During the rainy/farming season I have been visiting women in their homes with my teammate Martha, participated in an overnight girl's initiation ceremony in Omeringue, and driven with women from Montepuez churches to the Chiure district where I preached at two different women's meetings.  As the rains have eased up and the muddy creeks are drying, I began my weekly studies again this week.  This year, we are combining the study groups from Newara and Nkororo - both of those groups are small and young, and I am hoping they will encourage each other.  I will be going to study with the women in the Chipembe cluster less frequently since they are more mature and study regularly on their own now, and this makes space on the calendar for beginning to study with women in the church cluster of Nekwaya/Nakuka/Khambiri.  Because of the distance involved, instead of studying every other week together, I'm planning four 2-day overnight visits that will hopefully get us through Jesus' Sermon on the Mount.  The part I'm really excited about, though, is that each time I'll be having four mature women from the Chipembe cluster come down to Montepuez the night before for prayer together, and then we'll go teach the Newkaya cluster studies together.

At the end of February, we hosted a meeting here in Montepuez for church leaders with an emphasis on unity and prayer.  We also began the conversation with these men about how long our team should be here in Montepuez and what role we should take over the next few years.  The meeting went really well and those conversations will continue as we agreed to meet all together as a group every other month. 

As a team we are committed to doing our best to prepare the churches for our eventual departure.  Currently the Smith, Westerholm and Howell families have all committed to stay in Montepuez into 2018.  In order to help us figure out how long we should stay here as well as forming a healthy exit strategy, we have scheduled a "consultant visit."  Evertt and Ilene Huffard and Monte and Beth Cox (former missionaries who currently serve as professors of missions (and more!) with Harding University) will join us for the last week of May.  We are helping defray their travel costs, so if you are interested in contributing to that please send us a message through our team's website here.

Alan and the Peace Corps workers who are spearheading the bridge project in Bandari experienced a setback recently.  The goal is to provide a safe means of crossing the Montepuez River but this year has seen record rains, people are saying it is the most in 15 years, and the site originally chosen as the location for the foundation of the bridge was under water.  They've found a different site that should work well and hopefully construction will begin later this year (for more information read this post)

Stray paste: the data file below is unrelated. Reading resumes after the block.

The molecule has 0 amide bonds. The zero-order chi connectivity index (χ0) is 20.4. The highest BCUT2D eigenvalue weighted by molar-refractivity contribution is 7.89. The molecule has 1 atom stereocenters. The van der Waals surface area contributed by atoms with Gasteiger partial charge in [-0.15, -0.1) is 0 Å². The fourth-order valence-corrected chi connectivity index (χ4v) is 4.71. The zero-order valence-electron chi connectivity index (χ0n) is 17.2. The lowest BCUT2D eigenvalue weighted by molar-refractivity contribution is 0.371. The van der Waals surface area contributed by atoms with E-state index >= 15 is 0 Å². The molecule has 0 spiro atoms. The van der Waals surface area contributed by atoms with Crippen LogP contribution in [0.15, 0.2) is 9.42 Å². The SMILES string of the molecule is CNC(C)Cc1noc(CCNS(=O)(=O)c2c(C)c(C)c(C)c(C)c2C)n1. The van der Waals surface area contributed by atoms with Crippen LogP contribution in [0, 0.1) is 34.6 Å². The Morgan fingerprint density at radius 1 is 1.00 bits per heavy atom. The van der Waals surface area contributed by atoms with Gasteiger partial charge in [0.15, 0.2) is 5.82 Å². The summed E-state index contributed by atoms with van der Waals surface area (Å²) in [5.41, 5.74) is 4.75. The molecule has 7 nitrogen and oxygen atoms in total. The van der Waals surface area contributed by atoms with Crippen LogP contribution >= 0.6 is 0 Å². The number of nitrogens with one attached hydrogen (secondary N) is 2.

The harvest is coming in for families all over northern Mozambique and Alan met last week with Gonçalves Ignacio to plan for his follow up visits to associations that are implementing sustainable agriculture methods on experimental communal plots.  Five community groups whose members total over 100 people participated in this program and Gonçalves will be meeting with them over the coming weeks to evaluate their results and encourage them to implement what they've practiced in their own farms.

While the rainy season has limited our travel locally, we have been able to use this time to travel outside our region.   In January, Rachel and Abby took a trip down to South Africa for dental work, and then in February, Alan and Jeremy went to men's missionary retreat in Kenya.  That was a great opportunity to connect with other missionaries in this part of the world and share ideas. 

Last year churches from all over Cabo Delgado spent the two weeks before Easter praying and fasting that God would defeat the five giants that oppress people in this part of Mozambique (Drunkenness, Magic, Ungodly Leadership, Unfaithfulness and Poverty).  Many people participated and some fruit was evidenced in the churches.  So, we're inviting people in Mozambique (and anywhere else in the world!) to join us again in a time of fasting and prayer.  The dates are April 6-19 and anyone who wants to join us in some or all of this fast is most welcome!

Thanks for keeping up with us and praying for the work here among the Makua-Metto.  We'd appreciate you praying with us about the following things:
  • Prayers for new teachers for the next 2 school years
  • Fruitful Consultant visit with the Huffards and Coxes
  • An abundant harvest of food for the year
  • For the followers of Jesus to grow in love, wisdom, patience, and joy
Grace and Peace,
Rachel Howell